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International Space Station

November 2, 2013 | By James S. Fell
Col. Chris Hadfield, who until recently was commander of the International Space Station, has a workout regimen that is out of this world. Sorry. Couldn't resist. Hadfield's new book, "An Astronaut's Guide to Life on Earth," goes into detail about what it takes to be in shape for space travel. What kind of shape do you need to be in to qualify for the space program? To qualify to live on the space station, you have to pass the hardest physical exam in the world. There has to be a high lack of a probability of a problem, whether it's your appendix or an injury.
As if construction delays and rising costs weren't enough, NASA is grappling with another space station dilemma: What to call it? The international space station has no name other than International Space Station or ISS for short--the usual NASA alphabet soup. Station managers want a real name. Astronauts really want a real name. And public affairs types really, really want something catchier than ISS, pronounced letter by letter: I-S-S. "It's another NASA acronym, isn't it?"
August 18, 2011 | By W.J. Hennigan, Los Angeles Times
Hawthorne-based rocket venture Space Exploration Technologies Corp., or SpaceX, is planning to send a rocket to dock with the International Space Station later this year — a test mission that takes the company one step closer to cashing in on a $1.6-billion contract with NASA. In a statement, SpaceX revealed that the space agency has approved an unmanned mission in which its Dragon space capsule would dock with the space station. "NASA has given us a Nov. 30, 2011, launch date, which should be followed nine days later by Dragon berthing at the ISS," the company said.
March 2, 2012 | By W.J. Hennigan, Los Angeles Times
At a launchpad in Cape Canaveral sits a spaceship atop an 18-story rocket that NASA officials hope will be the first privately built craft to dock with the International Space Station. On Thursday, the company that manufactures the spacecraft, Space Exploration Technologies Corp., performed a successful launch readiness test for its upcoming flight - an important step on the road to the space station. The company, better known as SpaceX, posted the news on its Twitter page about fueling its Falcon 9 rocket with rocket-grade kerosene and liquid oxygen as it stood vertical at its launch complex.
June 1, 2012 | By W.J. Hennigan, Los Angeles Times
About 563 miles west of Baja California, SpaceX's Dragon space capsule successfully splashed down after spending nine days in outer space. When the unmanned cone-shaped capsule hit the water at 8:42 a.m. Pacific time Thursday, it marked the end of a historic mission carried out by the Hawthorne company officially known as Space Exploration Technologies Corp. It was the first privately built and operated spacecraft to dock with the International Space Station. "Welcome home, baby," said Elon Musk, SpaceX's founder and chief executive, in a news briefing from company headquarters.
December 15, 2001 | From Associated Press
Capt. William Shepherd, the first commander of the international space station, retired Friday from the Navy, ending a 30-year career capped by 141 days in space. Astronauts who succeeded Shepherd aboard space station Alpha called from orbit to wish their NASA colleague well during a retirement ceremony at the San Diego Aerospace Museum. "Your impacts on this space station are everywhere," Dominic Gorie said from 220 miles above the Earth.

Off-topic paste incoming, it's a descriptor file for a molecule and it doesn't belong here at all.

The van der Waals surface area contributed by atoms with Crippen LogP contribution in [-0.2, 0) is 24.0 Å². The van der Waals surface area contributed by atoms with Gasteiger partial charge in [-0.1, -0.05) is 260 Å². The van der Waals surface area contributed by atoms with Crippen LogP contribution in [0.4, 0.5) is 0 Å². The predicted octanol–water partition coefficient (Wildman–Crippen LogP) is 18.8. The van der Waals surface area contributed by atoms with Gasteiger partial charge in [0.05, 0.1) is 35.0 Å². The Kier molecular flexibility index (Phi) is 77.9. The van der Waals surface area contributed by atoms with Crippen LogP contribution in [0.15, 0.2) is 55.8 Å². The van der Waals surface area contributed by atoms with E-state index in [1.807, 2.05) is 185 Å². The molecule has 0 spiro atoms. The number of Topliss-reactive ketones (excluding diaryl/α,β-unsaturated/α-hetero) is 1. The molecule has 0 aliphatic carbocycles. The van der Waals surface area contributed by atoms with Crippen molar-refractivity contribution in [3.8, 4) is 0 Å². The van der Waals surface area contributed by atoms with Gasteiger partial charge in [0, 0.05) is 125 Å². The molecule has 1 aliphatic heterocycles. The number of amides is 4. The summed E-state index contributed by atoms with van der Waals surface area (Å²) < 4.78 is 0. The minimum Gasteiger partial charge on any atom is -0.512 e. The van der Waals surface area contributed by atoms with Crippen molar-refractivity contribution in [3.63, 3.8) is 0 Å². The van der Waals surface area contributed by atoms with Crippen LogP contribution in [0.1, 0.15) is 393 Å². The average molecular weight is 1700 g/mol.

Despite pressure from NASA to back off, California millionaire Dennis Tito is pressing ahead with plans to take a joy ride aboard the international space station as the world's first space tourist. Russian space officials have guaranteed him a seat aboard a Soyuz rocket to the space station in exchange for up to $20 million, and Tito said he is certain he will be on board when it blasts off April 30.
August 4, 2012 | By W.J. Hennigan, Los Angeles Times
On a cloudless morning, NASA Administrator Charles Bolden stood at the Kennedy Space Center in Cape Canaveral, Fla. — where the U.S. dominated human spaceflight for half a century — and revealed plans for the space agency's next chapter. On Friday, NASA handed out $1.1 billion in contracts to three companies to privately develop a new generation of spacecraft that could one day ferry astronauts to and from the International Space Station. Now that the space shuttle fleet has been retired, NASA has no way to travel to the space station other than shelling out $63 million each time one of its astronauts rides on a Russian Soyuz rocket.
May 23, 2012 | By W.J. Hennigan, Los Angeles Times
In a pivotal moment for private spaceflight, a towering white rocket lifted into space a cone-shaped capsule headed for a three-day trip carrying cargo to the International Space Station and a tricky rendezvous in outer space this week. The launch Tuesday marked the first time a private company has sent a spacecraft to the space station. On a column of fire, a Falcon 9 rocket - built by Space Exploration Technologies Corp., or SpaceX - carried the unmanned Dragon capsule into space after a 3:44 a.m. EDT launch from Cape Canaveral, Fla. But the launch is just the beginning of the mission, and some of the most challenging tasks lie ahead.
February 13, 2012
Janice Voss, 55, a NASA astronaut who first worked for the space agency as a teenager and flew five shuttle missions in seven years, died Feb. 6 in Scottsdale, Ariz., where she was receiving treatment for breast cancer. Voss flew four missions in the 1990s before a flight to the International Space Station in 2000. Her final trip was part of a radar topography mission that mapped more than 47 million square miles of Earth's surface. NASA said Voss was one of six women to fly in space at least five times.
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